After years of negotiations, the leading industrial nations have agreed on important pillars of the global digital tax. British Treasury Secretary Rishi Sunak announced this on Twitter after meeting his G7 counterparts in London on Saturday.
The breakthrough, which the German Finance Minister Olaf Scholz (SPD) described as the “tax revolution”, is an important basis for further agreement between the G20 countries.
Corporations like Google offer more to checkout
The aim is to ask digital companies like Apple or Google to pay more. So far, corporate taxes are only due at the company’s headquarters, but not in the countries where the corporations generate their sales. As a result, many companies moved their headquarters to countries with lower corporate taxes.
“The seven most important industrial nations have today put themselves behind the concept of minimum taxation for companies,” said Scholz of the DPA news agency. “This is very good news for tax justice and solidarity, and bad news for tax havens around the world.” Corporations could no longer evade their tax liability.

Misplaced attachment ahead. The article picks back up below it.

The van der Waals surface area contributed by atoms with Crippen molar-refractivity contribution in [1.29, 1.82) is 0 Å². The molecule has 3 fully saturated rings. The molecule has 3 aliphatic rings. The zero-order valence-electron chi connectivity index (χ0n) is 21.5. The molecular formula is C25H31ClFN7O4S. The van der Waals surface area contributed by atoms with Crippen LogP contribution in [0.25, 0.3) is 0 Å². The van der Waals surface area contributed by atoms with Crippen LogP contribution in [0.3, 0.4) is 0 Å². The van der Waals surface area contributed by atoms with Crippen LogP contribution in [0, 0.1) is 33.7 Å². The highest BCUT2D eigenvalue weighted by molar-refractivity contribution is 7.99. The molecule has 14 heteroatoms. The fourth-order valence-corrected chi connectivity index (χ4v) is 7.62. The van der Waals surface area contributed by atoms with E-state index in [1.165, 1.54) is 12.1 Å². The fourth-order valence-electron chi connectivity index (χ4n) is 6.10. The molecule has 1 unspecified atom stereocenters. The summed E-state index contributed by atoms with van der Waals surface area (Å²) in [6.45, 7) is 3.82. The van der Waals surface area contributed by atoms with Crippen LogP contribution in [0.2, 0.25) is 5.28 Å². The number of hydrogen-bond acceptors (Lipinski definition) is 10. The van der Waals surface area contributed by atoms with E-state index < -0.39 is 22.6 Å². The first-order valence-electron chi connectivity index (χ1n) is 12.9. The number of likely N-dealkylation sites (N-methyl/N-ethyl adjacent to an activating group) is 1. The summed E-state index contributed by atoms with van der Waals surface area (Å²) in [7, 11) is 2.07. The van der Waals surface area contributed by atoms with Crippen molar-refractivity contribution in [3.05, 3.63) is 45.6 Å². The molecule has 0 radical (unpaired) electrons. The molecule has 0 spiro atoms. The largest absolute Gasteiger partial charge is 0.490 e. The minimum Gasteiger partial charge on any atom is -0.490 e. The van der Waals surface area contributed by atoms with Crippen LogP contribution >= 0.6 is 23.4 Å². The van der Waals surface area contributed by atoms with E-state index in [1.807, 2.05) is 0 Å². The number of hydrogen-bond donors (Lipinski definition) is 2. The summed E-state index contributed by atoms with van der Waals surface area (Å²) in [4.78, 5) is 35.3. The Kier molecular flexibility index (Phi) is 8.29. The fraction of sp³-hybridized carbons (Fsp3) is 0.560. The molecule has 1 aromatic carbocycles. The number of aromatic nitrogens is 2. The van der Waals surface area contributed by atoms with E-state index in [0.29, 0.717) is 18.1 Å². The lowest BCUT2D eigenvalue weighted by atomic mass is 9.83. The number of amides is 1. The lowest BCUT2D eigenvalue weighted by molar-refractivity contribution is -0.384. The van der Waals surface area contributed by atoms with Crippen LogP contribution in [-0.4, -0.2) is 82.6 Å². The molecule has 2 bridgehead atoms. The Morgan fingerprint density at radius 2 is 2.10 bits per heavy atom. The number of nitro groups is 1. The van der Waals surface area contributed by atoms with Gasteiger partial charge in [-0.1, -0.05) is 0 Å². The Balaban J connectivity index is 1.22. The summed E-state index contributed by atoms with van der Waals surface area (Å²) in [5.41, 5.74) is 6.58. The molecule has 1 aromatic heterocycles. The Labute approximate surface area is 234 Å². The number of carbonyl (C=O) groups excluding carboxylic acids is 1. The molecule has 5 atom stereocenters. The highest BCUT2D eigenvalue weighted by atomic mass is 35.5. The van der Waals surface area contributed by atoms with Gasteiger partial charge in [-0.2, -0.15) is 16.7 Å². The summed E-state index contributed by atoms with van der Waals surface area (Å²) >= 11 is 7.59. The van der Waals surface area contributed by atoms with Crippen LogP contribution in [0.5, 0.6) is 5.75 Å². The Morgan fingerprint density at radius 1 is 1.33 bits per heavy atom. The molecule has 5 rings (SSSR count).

Get the G20 on board
In addition to Great Britain, Germany and the USA, France, Italy, Japan and Canada are also members of the G7, as the group of seven leading democratic economic powers call themselves. The next step is to get the extended group of the G20, which will meet in Italy in July, on board.
On the one hand, the reform is intended to regulate how many taxes multinational companies have to pay – and where. In addition, a global minimum tax is planned, which should not be less than 15 percent. The USA in particular exerted pressure here. This minimum tax is intended to put an end to the global race for the lowest tax rate. (SDA)
Published: 06/05/2021, 38 minutes ago
Last updated: June 5, 2021, 15 minutes ago